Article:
Welcome!

Children's Author Lou Treleaven at the reading event at Hay's GalleriaHullo, I’m Lou Treleaven and I write picture books, junior fiction and early readers published by Maverick Arts Publishing, including the Letter to Pluto books.  I also run a critique service for writers and enjoy writing plays and sketches.  My next picture book due out in September 2018 is Not Yet a Yeti illustrated by Tony Neal.

You can email me at lou.treleaven@sky.com, or click on the links for events, book news or critiques.


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A bibliophile’s paradise – visit to Harrington’s Books

I was lucky enough yesterday to have a tour of Harrington’s Books in Chelsea.  Harrington’s have two branches in London where they sell rare books, illustrations and maps, and also make beautiful binding.  If you love books and have a spare grand or two, or even if you don’t, this is definitely the place to visit!

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The children’s section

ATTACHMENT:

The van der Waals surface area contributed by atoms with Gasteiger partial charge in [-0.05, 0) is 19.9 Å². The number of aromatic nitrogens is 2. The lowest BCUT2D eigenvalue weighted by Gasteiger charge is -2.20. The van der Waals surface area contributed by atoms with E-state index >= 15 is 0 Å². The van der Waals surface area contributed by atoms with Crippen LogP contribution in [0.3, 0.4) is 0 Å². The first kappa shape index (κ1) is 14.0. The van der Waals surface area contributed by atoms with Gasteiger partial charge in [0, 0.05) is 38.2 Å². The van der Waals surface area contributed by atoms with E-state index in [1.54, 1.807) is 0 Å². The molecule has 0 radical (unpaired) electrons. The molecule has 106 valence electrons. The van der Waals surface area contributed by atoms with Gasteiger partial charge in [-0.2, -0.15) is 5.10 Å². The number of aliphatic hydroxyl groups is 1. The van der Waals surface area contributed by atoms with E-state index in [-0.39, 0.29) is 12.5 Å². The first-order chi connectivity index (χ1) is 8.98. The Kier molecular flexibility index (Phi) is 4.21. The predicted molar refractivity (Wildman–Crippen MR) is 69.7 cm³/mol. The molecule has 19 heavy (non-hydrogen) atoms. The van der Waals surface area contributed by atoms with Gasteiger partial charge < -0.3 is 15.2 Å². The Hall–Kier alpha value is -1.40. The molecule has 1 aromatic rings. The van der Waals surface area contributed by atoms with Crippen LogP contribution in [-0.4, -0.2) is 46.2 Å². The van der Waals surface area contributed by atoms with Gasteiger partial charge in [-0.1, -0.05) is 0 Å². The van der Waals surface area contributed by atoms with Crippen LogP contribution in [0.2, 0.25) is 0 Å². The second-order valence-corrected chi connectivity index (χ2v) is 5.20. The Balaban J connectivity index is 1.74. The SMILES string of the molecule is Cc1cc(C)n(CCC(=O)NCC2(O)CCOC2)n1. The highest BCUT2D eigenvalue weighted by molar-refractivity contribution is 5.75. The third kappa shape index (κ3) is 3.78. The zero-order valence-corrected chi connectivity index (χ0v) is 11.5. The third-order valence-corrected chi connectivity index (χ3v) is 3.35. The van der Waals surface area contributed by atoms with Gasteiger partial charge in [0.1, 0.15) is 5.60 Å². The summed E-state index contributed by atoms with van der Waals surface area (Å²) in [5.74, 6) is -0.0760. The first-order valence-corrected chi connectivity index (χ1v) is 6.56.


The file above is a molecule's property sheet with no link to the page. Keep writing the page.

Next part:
First stop was the children’s book section, where I was thrilled to spot lots of familiar books from my childhood.  I was very lucky in that my mum kept lots of her childhood books and passed them on to me, so I grew up on E Nesbit, Noel Streatfield, Frances Hodgson Burnett et al, but alas, none of them are first editions which I quickly learned are what you should look for when you are checking the value of a book.  If the book is signed by the author this makes it even more special, of course, as can a beautiful binding.  It was fascinating to see a copy of Harry Potter and the Philosopher’s Stone where there is a mistake in the list of items Harry needs for school (2 wands!) so if you have this early edition, take good care of it!

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Can you spot the mistake in Harry’s list?